In conjunction with those issues, we must also understand that as a chronic illness, addiction requires appropriate long-term care. We don’t say to someone with diabetes, “Okay, now go away for 28 days and fix your diabetes.” We understand that such a chronic condition requires long-term care and ongoing disease management. However, related to addiction, we still believe that “treatment” = 28-day inpatient rehab. For too long, as a society, we have considered “addiction treatment” as that 28- or 30-day inpatient stay. We believe that “going to treatment” means going away for a month. However, like any other chronic illness, in order to ensure successful recovery outcomes, addiction treatment ideally must be through a comprehensive, long-term continuum of care. While every patient is different, and therefore may require differing or changing levels of care or might receive treatment through different access points  (some may need residential treatment, some may start at an outpatient level), often that continuum begins with an inpatient or residential medical detox, followed by a 28- or 30-day inpatient or residential rehab stay. Next steps typically will involve a long-term extended care program (which may be a PHP or IOP program with a living component) or an intensive outpatient (IOP) program, potentially then followed by outpatient services, individual therapy and/or psychiatry, and/or a recovery home or sober living. Throughout this process, substance misuse issues must be addressed, but also addressed must be mental health or co-occurring issues, family and relationship issues and dynamics, trauma, attitudes, beliefs, behaviors, as well as life skills development, additional medical issues, and purpose-driven areas like education, vocation, or career paths. Throughout this entire treatment process, the patient should also, with guidance and support, begin engaging in and developing recovery support and community support systems (often in the form of 12 Step groups like Alcoholics Anonymous or Narcotics Anonymous, or SMART Recovery, Refuge Recovery, or Celebrate Recovery.) The entire biopsychosocial and spiritual aspect of life must be addressed, and issues must be uncovered, discovered, examined, and treated and then healthy coping systems, direction and purpose can be put in place of those old coping mechanisms. This is the ideal scenario in treating the chronic issue of addiction.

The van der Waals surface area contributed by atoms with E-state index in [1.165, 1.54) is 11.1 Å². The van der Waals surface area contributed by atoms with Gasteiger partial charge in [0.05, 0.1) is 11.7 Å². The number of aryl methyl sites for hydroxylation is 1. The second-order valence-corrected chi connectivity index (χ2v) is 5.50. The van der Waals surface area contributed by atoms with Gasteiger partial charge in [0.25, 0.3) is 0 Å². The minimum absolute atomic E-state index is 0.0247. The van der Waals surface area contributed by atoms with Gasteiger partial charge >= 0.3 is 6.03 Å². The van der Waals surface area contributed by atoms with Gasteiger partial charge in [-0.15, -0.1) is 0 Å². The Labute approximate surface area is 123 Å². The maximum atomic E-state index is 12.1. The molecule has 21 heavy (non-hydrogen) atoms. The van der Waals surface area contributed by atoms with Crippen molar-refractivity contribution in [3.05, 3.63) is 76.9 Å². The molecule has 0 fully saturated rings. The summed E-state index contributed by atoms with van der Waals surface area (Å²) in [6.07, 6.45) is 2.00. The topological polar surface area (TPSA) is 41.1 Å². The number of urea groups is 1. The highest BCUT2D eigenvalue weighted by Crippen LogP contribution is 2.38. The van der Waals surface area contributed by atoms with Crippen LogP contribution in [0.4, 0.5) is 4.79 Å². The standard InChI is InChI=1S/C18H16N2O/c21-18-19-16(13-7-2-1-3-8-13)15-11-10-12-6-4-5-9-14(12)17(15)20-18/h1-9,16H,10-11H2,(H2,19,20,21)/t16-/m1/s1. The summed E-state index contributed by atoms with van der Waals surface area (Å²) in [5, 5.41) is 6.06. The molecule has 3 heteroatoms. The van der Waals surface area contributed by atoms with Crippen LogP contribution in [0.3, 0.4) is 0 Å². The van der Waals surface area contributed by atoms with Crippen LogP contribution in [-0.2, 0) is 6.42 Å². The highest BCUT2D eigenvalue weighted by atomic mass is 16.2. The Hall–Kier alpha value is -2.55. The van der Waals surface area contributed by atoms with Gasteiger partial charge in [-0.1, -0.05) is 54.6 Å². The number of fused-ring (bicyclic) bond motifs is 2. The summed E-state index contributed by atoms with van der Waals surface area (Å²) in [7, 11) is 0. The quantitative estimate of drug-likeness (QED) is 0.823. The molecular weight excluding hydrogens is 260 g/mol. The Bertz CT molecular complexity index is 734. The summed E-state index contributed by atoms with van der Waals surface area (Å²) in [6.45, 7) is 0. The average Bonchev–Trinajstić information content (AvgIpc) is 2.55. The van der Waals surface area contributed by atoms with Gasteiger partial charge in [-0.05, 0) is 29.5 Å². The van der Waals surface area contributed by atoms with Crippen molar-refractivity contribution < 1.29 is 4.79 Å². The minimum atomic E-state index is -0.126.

Like any other chronic illness, addiction requires long-term treatment, care, monitoring and support. We know what works. Long-term studies of medical professionals and pilots, that incorporated these aspects over 5-year studies, demonstrated 75-80% or greater recovery outcomes. So, we know that treatment works and long-term recovery is possible, but we must be willing to understand addiction for what it is: A chronic, progressive illness that requires long-term treatment, recovery support and ongoing disease management. If we change the paradigm from addiction being the problem of the induvial, a problem that is a moral failing or character issue, and a problem that can be “fixed” in 28 days, into an understanding that addiction is a chronic health condition that requires long-term care, we will begin to understand that true, long-term, sustainable recovery for individuals, families, and communities as a whole, is absolutely possible and the recovery rates will skyrocket. Not only that, but we will begin to see people truly finding a high-quality and purpose-driven life after addiction. We all need to be on the same page, with the same expectations, to make sure that those that need help not only receive it but receive it appropriately in order to overcome their addiction successfully and find happiness, purpose, meaning, and success.

 

If you or someone you know needs help for addiction or co-occurring disorder issues, please give us a call. Maryland Addiction Recovery Center offers the most comprehensive dual diagnosis addiction treatment in the Mid-Atlantic area. If we aren’t the best fit for you or your loved one, we will take the necessary time to work with you to find a treatment center or provider that better fits your needs. Please give us a call at (410) 773-0500 or email our team at info@marylandaddictionrecovery.com. For more information on all of our drug addiction, alcohol addiction and co-occurring disorder services and recovery resources, please visit our web site at www.marylandaddictionrecovery.com.